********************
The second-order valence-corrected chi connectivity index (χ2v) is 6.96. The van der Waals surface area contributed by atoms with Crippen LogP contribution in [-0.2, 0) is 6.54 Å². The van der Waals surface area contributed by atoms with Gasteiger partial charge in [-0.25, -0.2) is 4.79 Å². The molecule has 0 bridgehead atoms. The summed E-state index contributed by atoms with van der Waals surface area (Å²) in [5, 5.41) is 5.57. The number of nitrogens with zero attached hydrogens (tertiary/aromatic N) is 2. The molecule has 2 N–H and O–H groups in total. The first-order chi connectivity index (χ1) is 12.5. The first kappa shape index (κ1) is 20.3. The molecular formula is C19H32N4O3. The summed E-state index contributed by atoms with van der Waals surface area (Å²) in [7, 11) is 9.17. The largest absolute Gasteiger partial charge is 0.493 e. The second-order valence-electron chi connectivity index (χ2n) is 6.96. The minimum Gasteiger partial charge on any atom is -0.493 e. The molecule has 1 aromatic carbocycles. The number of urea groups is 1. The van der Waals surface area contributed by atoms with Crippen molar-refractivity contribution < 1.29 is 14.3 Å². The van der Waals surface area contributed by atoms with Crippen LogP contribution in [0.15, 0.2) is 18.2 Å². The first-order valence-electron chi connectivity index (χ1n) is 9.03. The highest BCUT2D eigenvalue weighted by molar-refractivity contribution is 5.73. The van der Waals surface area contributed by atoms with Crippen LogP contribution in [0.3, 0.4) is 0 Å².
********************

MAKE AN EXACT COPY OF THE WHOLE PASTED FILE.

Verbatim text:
The second-order valence-corrected chi connectivity index (χ2v) is 6.96. The van der Waals surface area contributed by atoms with Crippen LogP contribution in [-0.2, 0) is 6.54 Å². The van der Waals surface area contributed by atoms with Gasteiger partial charge in [-0.25, -0.2) is 4.79 Å². The molecule has 0 bridgehead atoms. The summed E-state index contributed by atoms with van der Waals surface area (Å²) in [5, 5.41) is 5.57. The number of nitrogens with zero attached hydrogens (tertiary/aromatic N) is 2. The molecule has 2 N–H and O–H groups in total. The first-order chi connectivity index (χ1) is 12.5. The first kappa shape index (κ1) is 20.3. The molecular formula is C19H32N4O3. The summed E-state index contributed by atoms with van der Waals surface area (Å²) in [7, 11) is 9.17. The largest absolute Gasteiger partial charge is 0.493 e. The second-order valence-electron chi connectivity index (χ2n) is 6.96. The minimum Gasteiger partial charge on any atom is -0.493 e. The molecule has 1 aromatic carbocycles. The number of urea groups is 1. The van der Waals surface area contributed by atoms with Crippen molar-refractivity contribution < 1.29 is 14.3 Å². The van der Waals surface area contributed by atoms with Crippen LogP contribution in [0.15, 0.2) is 18.2 Å². The first-order valence-electron chi connectivity index (χ1n) is 9.03. The highest BCUT2D eigenvalue weighted by molar-refractivity contribution is 5.73. The van der Waals surface area contributed by atoms with Crippen LogP contribution in [0.3, 0.4) is 0 Å².